Now is the time for asset managers to support financial advisors with their communications with European end investors, research by Fundamental Media finds
More than a quarter of European end investors have responded to the current market conditions by changing the type of products they are invested in, research by Fundamental Media has found.
For our European end investor research, we surveyed 4,390 end investors across Germany, the UK, Italy and France. Questions focused on end investors’ views on various investment products, saving for retirement and ESG as well as their investing behaviour, how they pick their investments and their media usage.
Our research found that 30% of European end investors are currently saving less than they did a year prior, while 46% of respondents are saving the same amount and 24% are saving more.
When asked what action they have taken or are considering taking to protect their investments against the current market environment (inflation, energy crisis, etc), 27% of end investors in Germany, the UK, Italy and France said they have or are considering to make changes to the type of investment products they invest in. This was the top response in all countries surveyed, but at 31% Italian end investors were more likely to change their investment productsthan their counterparts in the other markets.
When it comes to the type of investment products they have already changed or are considering changing, shares were most often mentioned by German, Italian and French investors, while UK and Italian investors are most likely to make changes to their cryptocurrency holdings. German respondents also mentioned ETFs, while UK end investors often mentioned bonds.
At 23%, increasing the overall amount invested was the second-most recorded response to how end investors hope to protect their investments in the current market environment, while reducing the overall amount invested was mentioned by 15% of investors. Making changes in asset allocation was selected by 17% of end investors, with French investors (at 33%) being the most likely to respond in this way.
Only 14% of respondents indicate they plan to take no action at all. At 23% German end investors most often said they will take no action, compared to only 7% of Italian investors. Stop investing altogether was the least popular option among all countries surveyed, although German end investors are the most likely to do so (at 6%).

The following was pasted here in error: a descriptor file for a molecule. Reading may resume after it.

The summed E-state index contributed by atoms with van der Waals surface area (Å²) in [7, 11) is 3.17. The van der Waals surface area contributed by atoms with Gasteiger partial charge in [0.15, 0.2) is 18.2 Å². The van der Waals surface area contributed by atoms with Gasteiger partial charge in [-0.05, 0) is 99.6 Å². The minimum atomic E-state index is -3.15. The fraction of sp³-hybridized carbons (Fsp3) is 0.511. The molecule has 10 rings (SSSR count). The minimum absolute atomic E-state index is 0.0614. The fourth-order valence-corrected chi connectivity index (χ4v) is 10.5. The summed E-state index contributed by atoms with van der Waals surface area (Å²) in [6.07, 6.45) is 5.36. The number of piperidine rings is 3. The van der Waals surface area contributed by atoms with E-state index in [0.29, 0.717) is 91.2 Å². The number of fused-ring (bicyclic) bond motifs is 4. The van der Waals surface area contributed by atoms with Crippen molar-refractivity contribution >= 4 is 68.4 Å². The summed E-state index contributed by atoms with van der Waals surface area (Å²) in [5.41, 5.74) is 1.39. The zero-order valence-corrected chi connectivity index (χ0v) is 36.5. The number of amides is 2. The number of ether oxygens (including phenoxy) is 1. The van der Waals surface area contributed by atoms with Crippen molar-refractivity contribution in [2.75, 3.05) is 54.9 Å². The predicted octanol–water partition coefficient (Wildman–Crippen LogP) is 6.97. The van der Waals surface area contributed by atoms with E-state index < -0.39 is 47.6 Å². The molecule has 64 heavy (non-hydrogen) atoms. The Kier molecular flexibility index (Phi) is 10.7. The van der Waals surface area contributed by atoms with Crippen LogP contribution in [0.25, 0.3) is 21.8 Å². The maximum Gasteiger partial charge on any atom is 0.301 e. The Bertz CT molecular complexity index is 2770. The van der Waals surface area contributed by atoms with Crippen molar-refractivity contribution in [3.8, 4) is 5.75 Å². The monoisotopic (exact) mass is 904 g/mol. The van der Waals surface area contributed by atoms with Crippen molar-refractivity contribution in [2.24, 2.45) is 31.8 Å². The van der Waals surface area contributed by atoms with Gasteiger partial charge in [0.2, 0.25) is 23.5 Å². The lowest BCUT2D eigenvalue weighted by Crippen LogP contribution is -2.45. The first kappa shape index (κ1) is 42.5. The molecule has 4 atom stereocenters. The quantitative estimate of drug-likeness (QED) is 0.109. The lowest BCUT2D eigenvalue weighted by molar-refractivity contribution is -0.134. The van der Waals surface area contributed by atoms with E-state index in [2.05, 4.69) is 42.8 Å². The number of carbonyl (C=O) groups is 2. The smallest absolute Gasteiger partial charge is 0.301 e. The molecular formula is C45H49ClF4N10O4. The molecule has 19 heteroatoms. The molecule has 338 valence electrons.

Our research reveals that 86% of end investors are planning to take action, ranging from changes in allocations, types of investment products and the amount invested. Some investors plan to increase their overall investments, while others plan to reduce the amount invested or even to stop investing. With such a wide range of options being considered by end investors, there clearly is a substantial need for educational content and guidance from asset managers and financial advisors on how these decisions could impact end investors’ investment portfolio and overall investment goals. This is therefore a crucial time for asset managers to support financial advisors with their client communications to end investors.
When asked where they are planning a decrease or increase in investment, 40% of end investors indicated they plan to increase their exposure to ETFs over the next 12 months with respondents from Germany and France the most likely to do so. Real estate is also becoming more popular, especially in France where over half of the respondents are planning an increase.
The scale option “Stay the same” has been excluded from the chart to better highlight trends. The answer options were ranked by the difference between increase and decrease.
Global equities are expected to increase for around a third of respondents in each market, while multi-asset funds are expected to increase mainly in France and the UK. When it comes to emerging market equities, Italian, French and British end investors are expecting an increase, while German respondents are more likely to decrease their investment or leave their exposure unchanged.
The intended future allocation to bonds differs widely across markets and bond category. Italian respondents are the most likely to increase foreign bonds and decrease domestic bonds. UK respondents are the most likely to increase domestic bonds but leave international bonds unchanged. French respondents are the most likely to make changes to their allocation to bonds in general (either increasing or decreasing), but compared to the other markets, they are the most likely to decrease both types of bonds. German respondents, on the other hand, are not planning major changes to their exposure to bonds.
Looking at the wide variety of measures European end investors are considering for their investments, there is an opportunity for asset managers and financial advisors to use their extensive knowledge and research to educate end investors. Now is the time to step up, not the time to go silent.
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